• August: Osage County is a film that teams up a host of fine actors/actresses who have worked with each other in the past and now meet again. It is based on a play (of the same name with the script being written by the actual playwright). The result is something that I expected. “August” is a completely dialogue driven vehicle that highlights a master class in performance compatibility (particularly by stars Meryl Streep and Julia Roberts). What’s on screen is rooted in the extreme denouncement of dysfunctionality. The family featured and dissected, is so out of whack, they make the characters from say Mommie Dearest and Ordinary People to look like members of the Brady Bunch. A majority of these people are ones you dislike and they might force you to walk out of the theater while you try to put up with them. However, everyone is at the top of their game and needles to say, they all do superb work. “August” wants you to embrace its setting consisting of 100 degree plus heat, the underlying depression brought on by Eric Clapton’s ditty, “Lay Down Sally” (I didn’t think that was possible), and a sloppy narrative that still for some reason, keeps you tuned in to what exactly is going on. I’m recommending this film because of its ripe, teething script and the dialogue spoken with feverish glare by all the actors. Yeah, it’s bleak stuff. But it’s a showcase nonetheless.

    With Streep portraying a woman with mouth cancer (and who still likes to smoke about 2-3 packs a day) and Abigail Breslin taking in the scenery as a 14 year old who masquerades as a moderate pot smoker, August: Osage County brings together the Weston-Fordam-Aiken family for a sort of meeting to find Streep’s missing husband (Beverly Weston played in a bit part by Sam Shepard). Once this alcoholic better half is found dead (by way of drowning), everyone gets together for the funeral all the while loading up on bickering and revealing of all flaws embedded in their immediate clan. Set in the Northern Oklahoma town of Pawhuska, this film escalates its scenes to the point where a ticking time bomb might go off.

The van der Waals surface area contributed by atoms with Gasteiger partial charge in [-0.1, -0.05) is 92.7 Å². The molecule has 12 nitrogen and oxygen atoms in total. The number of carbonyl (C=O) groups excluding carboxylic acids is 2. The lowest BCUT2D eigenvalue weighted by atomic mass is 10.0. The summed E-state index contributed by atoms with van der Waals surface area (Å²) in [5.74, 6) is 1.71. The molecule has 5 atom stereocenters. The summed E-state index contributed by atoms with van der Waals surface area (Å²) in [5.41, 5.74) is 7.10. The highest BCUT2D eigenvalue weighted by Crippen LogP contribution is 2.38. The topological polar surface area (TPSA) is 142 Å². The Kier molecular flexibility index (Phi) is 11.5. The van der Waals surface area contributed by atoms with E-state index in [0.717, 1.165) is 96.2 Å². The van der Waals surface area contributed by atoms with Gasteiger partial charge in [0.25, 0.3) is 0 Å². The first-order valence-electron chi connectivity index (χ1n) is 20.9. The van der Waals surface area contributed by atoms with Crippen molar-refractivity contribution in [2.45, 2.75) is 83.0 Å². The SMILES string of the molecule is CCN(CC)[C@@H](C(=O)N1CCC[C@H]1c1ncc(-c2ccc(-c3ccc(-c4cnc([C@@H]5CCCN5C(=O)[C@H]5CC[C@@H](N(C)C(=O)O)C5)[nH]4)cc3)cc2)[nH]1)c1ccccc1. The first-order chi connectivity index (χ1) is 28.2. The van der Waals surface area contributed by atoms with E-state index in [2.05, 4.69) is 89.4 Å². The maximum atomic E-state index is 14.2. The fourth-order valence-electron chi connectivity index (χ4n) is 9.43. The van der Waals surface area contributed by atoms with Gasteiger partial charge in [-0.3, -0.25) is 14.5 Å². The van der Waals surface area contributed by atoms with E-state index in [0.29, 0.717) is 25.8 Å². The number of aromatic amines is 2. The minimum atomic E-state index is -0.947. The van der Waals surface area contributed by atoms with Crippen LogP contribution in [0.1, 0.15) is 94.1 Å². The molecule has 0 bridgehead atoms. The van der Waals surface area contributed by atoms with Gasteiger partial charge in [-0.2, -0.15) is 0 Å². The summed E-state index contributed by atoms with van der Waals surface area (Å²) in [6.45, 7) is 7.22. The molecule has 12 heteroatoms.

Meryl is intense and scary as Violet Weston. Although she seems to get award acclamation at the drop of a hat, this time her Academy Award nomination is well deserved. Julia Roberts as Barbara Weston-Fordam is equally intense as her resentful, Denver residing daughter who feigns at the notion that Violet is overdosing daily on all types of drug addicted medication. Then there’s Robert’s soft husband (Bill Fordam played by Ewan McGregor) who goes along for the ride but is separated from her. Her daughter is Jean Fordam (played by Abigail Breslin who is mentioned earlier) and her sisters are played by Juliette Lewis (Karen Weston) along with nearby resident Ivy Weston (Julianne Nicholson). Rounding out the cast are acting heavyweights in the form of Chris Cooper, Dermot Mulroney, and Benedict Cumberbatch (the villain from Star Trek: Into Darkness). All the players with their angst-ridden personas, come up aces. The casting director for “August” really deserves their own perceptive enshrinement.

    As I said earlier though, “August” doesn’t possess a happy ending nor does it clear anything up in terms of scaring and fortitude. You as the audience member, are pulled through the mud because of the naked, tragically enhanced portrayals by everyone involved. They talk down to each other, yearn for an argument between them, and ultimately bare their soul. This ensemble acting slightly reminded me of 1998’s Hurlyburly, where star Sean Penn seemed to have collapsed a lung trying to get his hard earned thoughts out.

    When this exhausting thing runs its course and you figure everyone involved (in the movie, not in real life) should avoid each other for many years to come, its conclusion reveals an icky secret amongst the family members ultimately brought upon by the brain damaged character portrayed by Streep. She’s the ultimate instigator here and you love and hate her equally because well, this woman is one heck of an actress. Ultimately, this is the type of film that you see if your depressed because what this family goes through might make you feel better about your own kin. On the other hand, if you’re having a lousy day and feel down trout, you might be more subjected to viewing a flick with a little more uppity vibe. For what it’s worth, August: Osage County is a fireball of majestic performances. Despite its flaws, it’s just as good as “August” and everything after (no pun intended on The Counting Crows 1993 album release).

    Rating: 3 out of 4 stars